Now, I'm not pulling the cynics card on the next two records since I happen to like a lot of faith-based music. Mahalia Jackson, Sister Rosetta Tharpe, Inez Andrews and the Staple Singers are just essential listening in my book. Even Elvis's gospel records are awesome. Love it. When I was in junior high school, I was exposed to a genre I never knew existed – modern Christian rock music. Sure, I'd heard songs like Spirit In The Sky on the radio. And Jesus is Just Alright. Good tunes. But I never knew there was a whole circuit of professional Christian rock musicians. At one point I was invited to see the group Petra up in Albany. They put on a great show, even if the music wasn't terribly memorable. What I liked less was the roundup at the end of the show where they – who were “they”? - pulled the “unsaved” people to designated areas so they could be “saved”. I was a person of faith at that time and I took offense to be identified as someone who wasn't and said as much. There's nothing quite like being herded up by a bunch of people who have decided you are not enough like them in some bizarre ritual to magically MAKE you like them (to satisfy some unseen fetish you can only guess at). Well, I suppose there certainly is WORSE than that, but it sure taught me something about people in general and those folks in particular. I'd sooner take the Groucho Pledge – not sure I want to be in a club that would extend membership to a fool like ME (that kind of thing). 
 All of that aside, I was astounded to see an entire industry designed to offer safe alternative sonic options – supposedly in a style of music normally associated with concepts like rebellion and freedom and just being crazy in general?? I'm still confused and fascinated by the whole thing, so when I spotted a couple of early 80s Christian Rock albums in the $1 bins – had to investigate. Amazingly, the Rick Cua album was a totally rockin', professional sounding and catchy-as-hell (oh God, sorry!). I really liked the song about the Holy Spirit and the song Crossfire too. On some tracks the drummer listed was Joe English – hey! He was in Wings for Paul McCartney's return to the concert stage in America in 1976 (good concert film – catch it if you can). I'd heard Joe English found religion a long time ago. He certainly was a talented drummer. This record was super enjoyable from a musical standpoint. Like I mentioned – anything well recorded and performed from earlier decades of music can be interesting regardless of the popularity, etc.... So this is a fascinating artifact. If the record really sucked I would have pulled it off the turntable. But I kept it on. Alright! 
 Now, much to my own surprise I had the same reaction to the Pat Terry record. The cover and the title really made me chuckle. Gangster? Terry was looking pretty mild and safe on that cover. I was ready to make fun of this record, but once again I was won over by the overall musical quality of what was on those grooves I just kept the platter spinning. If anything, Pat Terry's songs were just as faith-oriented yet his delivery was a lot less preachy than Rick Cua. Despite this – both records reflected more commercial talent than The Deadly Nightshade album! These two guys sure could construct excellent modern music – stuff that was radio-ready in those times. Yet, the only radio that might play them would be the faith-based radio. It's a whole industry and circuit unto itself.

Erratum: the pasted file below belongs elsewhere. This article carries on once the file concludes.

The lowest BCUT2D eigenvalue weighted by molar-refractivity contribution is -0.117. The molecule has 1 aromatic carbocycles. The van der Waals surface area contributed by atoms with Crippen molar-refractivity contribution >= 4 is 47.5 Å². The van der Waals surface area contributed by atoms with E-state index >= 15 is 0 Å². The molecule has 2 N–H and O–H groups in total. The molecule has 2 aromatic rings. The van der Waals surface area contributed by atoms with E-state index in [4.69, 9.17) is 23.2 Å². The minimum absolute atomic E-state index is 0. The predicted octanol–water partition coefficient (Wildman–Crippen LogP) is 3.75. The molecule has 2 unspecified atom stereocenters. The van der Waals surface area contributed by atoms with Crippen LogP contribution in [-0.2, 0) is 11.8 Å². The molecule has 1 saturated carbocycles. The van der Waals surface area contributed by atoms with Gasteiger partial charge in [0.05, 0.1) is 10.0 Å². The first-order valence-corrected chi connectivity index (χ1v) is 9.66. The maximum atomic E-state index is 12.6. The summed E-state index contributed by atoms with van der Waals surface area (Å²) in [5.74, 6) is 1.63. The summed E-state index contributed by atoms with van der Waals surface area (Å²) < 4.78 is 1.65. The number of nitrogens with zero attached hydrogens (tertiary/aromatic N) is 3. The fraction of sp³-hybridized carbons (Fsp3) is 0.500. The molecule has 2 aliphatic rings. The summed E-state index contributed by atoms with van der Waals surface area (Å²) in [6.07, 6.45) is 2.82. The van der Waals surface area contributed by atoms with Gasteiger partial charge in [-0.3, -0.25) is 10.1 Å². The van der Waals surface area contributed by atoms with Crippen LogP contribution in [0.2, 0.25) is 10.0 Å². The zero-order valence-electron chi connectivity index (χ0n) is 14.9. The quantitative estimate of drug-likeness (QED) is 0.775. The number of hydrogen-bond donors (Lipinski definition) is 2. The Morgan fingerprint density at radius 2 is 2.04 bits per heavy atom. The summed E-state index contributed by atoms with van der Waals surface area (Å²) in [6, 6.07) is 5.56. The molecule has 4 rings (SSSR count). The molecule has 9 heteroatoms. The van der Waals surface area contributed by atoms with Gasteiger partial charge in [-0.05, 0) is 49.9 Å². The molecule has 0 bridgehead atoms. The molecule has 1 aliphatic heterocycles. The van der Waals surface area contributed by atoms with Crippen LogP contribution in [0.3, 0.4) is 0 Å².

Annnnndd.....for the thrilling conclusion of this overly-long entry is the POLAR OPPOSITE of the above two albums. I discovered a whole pile of the following record at a thrift store many years ago and was saving it for just the right moment. I only bought two – one for myself and another for a good friend of mine who I had a feeling might get a kick out of it. Yet – I'd never heard it before because it has to be one of the most DIY things I've ever seen in my life.......
 John Konopa - Praise the Lard!
 The record itself was professionally pressed – that is obvious. However, the cover....oh wow. This was an obvious labor of love and lack of funds. Plain white sleeve with cutout hole to reveal song titles – alright, fine. The other lettering.....hang on. These things were printed on an old DOT MATRIX printer. Okay, well the copyright date states 1987. Yep, that's about right. My family had a pretty kickin' dot matrix printer. Used to do all sorts of fancy banners and stuff. Yeah – different fonts just like this. Wow. What is really impressive is the BACKWARDS printed section - “X-rated” backwards?? That's pretty sophisticated in a low-budget kind of way. I really should have bought all of the records that were dumped there. Dangit! I had a hunch this was going to be good. And sure enough - John Konopa delivered in the songwriting department. The music itself sounds like early karaoke / Computer music in the 1987 style. But its those lyrics. Konopa was a very harsh critic of religious belief. Hilariously so! He also has a Holy Spirit song (like Rick Cua above), but Konopa uses fun analogies like “Sacred Sparkler” - I'm DYING!!! There are a lot of unexpected lyrical twists throughout the album. In a way he was a like a one-man irreverent They Might Be Giants. Heavy on the irreverent!

But the religious side of the record is nothing compared to the, um....other side. I really don't want to post the titles because I'm still trying to keep this blog as family-friendly as I can. Suffice to say, if the material on the second side has any grounding in autobiography I learned way more about Konopa than I ever needed to know. Unfortunately I also found an obituary for John online. He left the planet in 2010 and there were some very pleasant reminisces from his neighbors posted on the obit page. There was reference to his being an accordion player and composing music on synthesizers – though no mention was made of the record above. Should I be surprised? Honestly – as unsavory as the material is John certainly had a sense of humor, didn't give a hoot about speaking honestly of his criticisms of religion and didn't mind making himself the subject of his own jokes. I can't say his music was for everyone, but this is the kind of stuff that keeps me digging in those unusual places.

I'm still on the lookout for fringe thrills from the dollar bins. And there's MORE to the story here because this is only Part One and I've bombarded you enough for one entry. So until next time – keep seeking and keep listening!!